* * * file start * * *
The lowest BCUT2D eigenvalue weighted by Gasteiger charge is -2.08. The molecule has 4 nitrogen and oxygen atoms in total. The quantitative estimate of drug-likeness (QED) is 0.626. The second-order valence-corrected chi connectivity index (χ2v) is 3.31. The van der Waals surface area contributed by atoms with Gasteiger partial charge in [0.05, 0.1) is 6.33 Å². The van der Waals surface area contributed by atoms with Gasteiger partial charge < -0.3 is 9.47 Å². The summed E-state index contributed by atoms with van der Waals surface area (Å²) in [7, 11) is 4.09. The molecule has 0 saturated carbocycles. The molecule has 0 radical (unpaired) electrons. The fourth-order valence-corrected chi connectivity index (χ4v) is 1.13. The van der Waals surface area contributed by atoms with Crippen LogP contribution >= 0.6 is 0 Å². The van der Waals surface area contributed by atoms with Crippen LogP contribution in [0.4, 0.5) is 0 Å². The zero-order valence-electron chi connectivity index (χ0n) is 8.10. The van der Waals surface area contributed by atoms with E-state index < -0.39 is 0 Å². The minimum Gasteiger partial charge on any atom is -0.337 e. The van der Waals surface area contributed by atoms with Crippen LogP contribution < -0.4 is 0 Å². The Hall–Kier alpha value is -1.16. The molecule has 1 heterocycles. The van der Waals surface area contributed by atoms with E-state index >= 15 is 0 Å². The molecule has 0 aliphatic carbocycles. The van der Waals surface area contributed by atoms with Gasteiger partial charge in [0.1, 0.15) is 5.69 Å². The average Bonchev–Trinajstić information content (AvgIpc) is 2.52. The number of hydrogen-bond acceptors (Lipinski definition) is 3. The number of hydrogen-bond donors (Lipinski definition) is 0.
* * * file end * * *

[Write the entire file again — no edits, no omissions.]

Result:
The lowest BCUT2D eigenvalue weighted by Gasteiger charge is -2.08. The molecule has 4 nitrogen and oxygen atoms in total. The quantitative estimate of drug-likeness (QED) is 0.626. The second-order valence-corrected chi connectivity index (χ2v) is 3.31. The van der Waals surface area contributed by atoms with Gasteiger partial charge in [0.05, 0.1) is 6.33 Å². The van der Waals surface area contributed by atoms with Gasteiger partial charge < -0.3 is 9.47 Å². The summed E-state index contributed by atoms with van der Waals surface area (Å²) in [7, 11) is 4.09. The molecule has 0 saturated carbocycles. The molecule has 0 radical (unpaired) electrons. The fourth-order valence-corrected chi connectivity index (χ4v) is 1.13. The van der Waals surface area contributed by atoms with Crippen LogP contribution >= 0.6 is 0 Å². The van der Waals surface area contributed by atoms with Crippen LogP contribution in [0.4, 0.5) is 0 Å². The zero-order valence-electron chi connectivity index (χ0n) is 8.10. The van der Waals surface area contributed by atoms with E-state index < -0.39 is 0 Å². The minimum Gasteiger partial charge on any atom is -0.337 e. The van der Waals surface area contributed by atoms with Crippen LogP contribution < -0.4 is 0 Å². The Hall–Kier alpha value is -1.16. The molecule has 1 heterocycles. The van der Waals surface area contributed by atoms with E-state index >= 15 is 0 Å². The molecule has 0 aliphatic carbocycles. The van der Waals surface area contributed by atoms with Gasteiger partial charge in [0.1, 0.15) is 5.69 Å². The average Bonchev–Trinajstić information content (AvgIpc) is 2.52. The number of hydrogen-bond acceptors (Lipinski definition) is 3. The number of hydrogen-bond donors (Lipinski definition) is 0.